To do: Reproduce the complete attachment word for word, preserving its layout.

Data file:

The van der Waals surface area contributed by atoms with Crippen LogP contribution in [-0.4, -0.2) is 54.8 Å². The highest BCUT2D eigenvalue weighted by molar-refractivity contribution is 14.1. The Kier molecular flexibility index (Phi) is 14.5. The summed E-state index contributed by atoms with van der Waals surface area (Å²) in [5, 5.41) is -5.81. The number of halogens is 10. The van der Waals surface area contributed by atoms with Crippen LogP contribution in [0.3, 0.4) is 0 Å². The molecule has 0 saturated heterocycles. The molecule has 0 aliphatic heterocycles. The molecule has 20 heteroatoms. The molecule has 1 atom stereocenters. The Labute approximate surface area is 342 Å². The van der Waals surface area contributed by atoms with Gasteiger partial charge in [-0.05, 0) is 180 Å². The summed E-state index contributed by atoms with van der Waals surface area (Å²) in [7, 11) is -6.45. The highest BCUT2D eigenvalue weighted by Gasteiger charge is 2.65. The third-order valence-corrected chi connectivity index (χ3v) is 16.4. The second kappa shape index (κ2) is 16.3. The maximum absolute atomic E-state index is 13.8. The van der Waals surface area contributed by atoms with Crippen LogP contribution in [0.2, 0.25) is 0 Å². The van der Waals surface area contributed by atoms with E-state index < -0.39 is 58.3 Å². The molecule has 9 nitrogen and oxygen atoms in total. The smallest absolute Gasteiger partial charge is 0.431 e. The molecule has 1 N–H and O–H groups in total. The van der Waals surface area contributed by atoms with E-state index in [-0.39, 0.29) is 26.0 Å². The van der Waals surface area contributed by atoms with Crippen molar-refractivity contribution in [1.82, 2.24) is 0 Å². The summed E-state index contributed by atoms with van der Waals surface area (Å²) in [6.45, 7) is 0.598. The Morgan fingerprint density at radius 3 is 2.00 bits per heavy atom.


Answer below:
The van der Waals surface area contributed by atoms with Crippen LogP contribution in [-0.4, -0.2) is 54.8 Å². The highest BCUT2D eigenvalue weighted by molar-refractivity contribution is 14.1. The Kier molecular flexibility index (Phi) is 14.5. The summed E-state index contributed by atoms with van der Waals surface area (Å²) in [5, 5.41) is -5.81. The number of halogens is 10. The van der Waals surface area contributed by atoms with Crippen LogP contribution in [0.3, 0.4) is 0 Å². The molecule has 0 saturated heterocycles. The molecule has 0 aliphatic heterocycles. The molecule has 20 heteroatoms. The molecule has 1 atom stereocenters. The Labute approximate surface area is 342 Å². The van der Waals surface area contributed by atoms with Gasteiger partial charge in [-0.05, 0) is 180 Å². The summed E-state index contributed by atoms with van der Waals surface area (Å²) in [7, 11) is -6.45. The highest BCUT2D eigenvalue weighted by Gasteiger charge is 2.65. The third-order valence-corrected chi connectivity index (χ3v) is 16.4. The second kappa shape index (κ2) is 16.3. The maximum absolute atomic E-state index is 13.8. The van der Waals surface area contributed by atoms with Crippen LogP contribution in [0.2, 0.25) is 0 Å². The van der Waals surface area contributed by atoms with E-state index < -0.39 is 58.3 Å². The molecule has 9 nitrogen and oxygen atoms in total. The smallest absolute Gasteiger partial charge is 0.431 e. The molecule has 1 N–H and O–H groups in total. The van der Waals surface area contributed by atoms with E-state index in [-0.39, 0.29) is 26.0 Å². The van der Waals surface area contributed by atoms with Crippen molar-refractivity contribution in [1.82, 2.24) is 0 Å². The summed E-state index contributed by atoms with van der Waals surface area (Å²) in [6.45, 7) is 0.598. The Morgan fingerprint density at radius 3 is 2.00 bits per heavy atom.